Great Britain

'Can't quite believe it': New Zealand tiptoes towards elimination of coronavirus

As health officials announce each new day of no new Covid-19 cases, social media explodes with New Zealanders celebrating the news.

“That feeling like you got away with something that seemed impossible and you can’t quite believe it even though you want to believe it,” wrote one, on Twitter. “But for an entire country.”

Twenty-two New Zealanders have died of Covid-19, ; thousands have lost their jobs and the nation’s largest export sector, tourism, lies in tatters. But as New Zealanders look to the hundreds of thousands of deaths recorded in other countries, there is a sense that the rest of the world faced a different pandemic, the disastrous scale of which never fully arrived here.

Now, providing there are no new and unexpected cases to marr the country’s 13-day streak of zero fresh instances of Covid-19, scientists say they expect to be able to declare next week that the virus has been eliminated from New Zealand – making it the first country among the OECD group of wealthy nations, and the first country that has recorded more than 100 cases to make such a statement, analysts said.

Data provided to the Guardian by the Ministry of Health, showing that the last person to known to have contracted the virus domestically from an unknown source had been diagnosed on 29 April and remained in quarantine until 18 May, was “pretty reassuring”, said Nick Wilson, a public health specialist from the University of Otago.

“According to our model that would put us nearly at the 99% probability of elimination,” he said. The health ministry said elimination of the coronavirus could be declared 28 days after the last confirmed domestic case of the illness had left quarantine, which would be on 15 June (Wilson said the ministry’s definition was especially cautious).

‘Something like normal back’

While many other nations, Britain among them, attempt to balance easing restrictions on their stalled economies with determining acceptable levels of risk for their populations, New Zealand’s government is poised to drop all rules except border controls as soon as next week. Its leaders hope the virus’ spread might have been quelled altogether.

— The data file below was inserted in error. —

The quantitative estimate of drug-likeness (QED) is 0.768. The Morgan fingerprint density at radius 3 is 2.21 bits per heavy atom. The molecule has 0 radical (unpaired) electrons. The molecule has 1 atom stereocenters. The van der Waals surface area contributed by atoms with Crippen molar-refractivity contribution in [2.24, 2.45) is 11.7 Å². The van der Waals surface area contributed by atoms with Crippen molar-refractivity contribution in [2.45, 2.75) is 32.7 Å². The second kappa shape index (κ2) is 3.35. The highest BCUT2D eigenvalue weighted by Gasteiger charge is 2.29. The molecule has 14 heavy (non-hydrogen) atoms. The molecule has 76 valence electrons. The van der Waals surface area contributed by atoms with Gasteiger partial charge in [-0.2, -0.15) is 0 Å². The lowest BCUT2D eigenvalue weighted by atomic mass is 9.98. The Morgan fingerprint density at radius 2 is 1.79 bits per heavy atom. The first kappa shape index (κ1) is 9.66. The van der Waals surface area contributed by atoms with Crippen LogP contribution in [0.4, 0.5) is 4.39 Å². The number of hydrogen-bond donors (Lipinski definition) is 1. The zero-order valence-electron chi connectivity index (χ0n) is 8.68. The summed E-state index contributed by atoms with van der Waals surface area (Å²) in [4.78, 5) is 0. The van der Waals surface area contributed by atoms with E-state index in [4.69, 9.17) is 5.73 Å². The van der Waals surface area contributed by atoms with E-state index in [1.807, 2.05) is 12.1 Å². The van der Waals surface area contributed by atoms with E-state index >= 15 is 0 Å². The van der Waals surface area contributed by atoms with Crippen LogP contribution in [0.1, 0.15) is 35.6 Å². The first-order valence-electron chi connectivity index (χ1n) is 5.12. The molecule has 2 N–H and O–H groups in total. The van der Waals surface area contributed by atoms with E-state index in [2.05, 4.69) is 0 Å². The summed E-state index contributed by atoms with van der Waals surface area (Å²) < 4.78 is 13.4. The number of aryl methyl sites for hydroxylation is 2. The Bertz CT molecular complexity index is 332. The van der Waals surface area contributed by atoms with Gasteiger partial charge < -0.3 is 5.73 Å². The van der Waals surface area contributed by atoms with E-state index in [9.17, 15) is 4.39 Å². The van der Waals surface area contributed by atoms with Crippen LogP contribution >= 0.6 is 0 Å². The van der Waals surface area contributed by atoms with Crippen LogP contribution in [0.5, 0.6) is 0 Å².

“Life is not entirely back to normal here, but we’ve got something like normal back,” says Shaun Hendy, a scientist at the University of Auckland, who was involved in a study used by New Zealand’s health ministry that predicted tens of thousands of deaths if the virus was not contained. “There’s a very high chance that we’ve eliminated the disease domestically and there’s so few parts of the world that have the options and choices we do.”

The veteran science communicator said he had been “literally shaking” after a breakfast television interview that took place before prime minister Jacinda Ardern strictly locked down the country on 25 March, during which he discussed his team’s “confronting” predictions for how the disease could spread.

“Both doing the modelling and then telling people about it was quite terrifying and very affecting,” says Hendy. At the time, about 200 people in New Zealand were confirmed to be infected with Covid-19. Then New Zealanders were barred from leaving their homes for a month and Hendy’s models never came to pass.

Now, fewer than 1,500 have been confirmed infected, and many New Zealanders still don’t know anyone who is known to have had it. In Wellington, the capital, the last person confirmed to have survived the coronavirus was recorded as recovered more than three weeks ago.

As well as the binary-code daily pattern of zero cases or one new case – a daily news conference by health officials also serves to update New Zealanders on the status of the last known patient confirmed to have it.

The lone sufferer, an anonymous Auckland woman, is not in hospital. On the day she is declared recovered, and if no new cases are recorded before then, New Zealanders will be eager to close the book on a strange chapter in the country’s history. Many seem divided between a desire to return to normal life and nerves about doing so.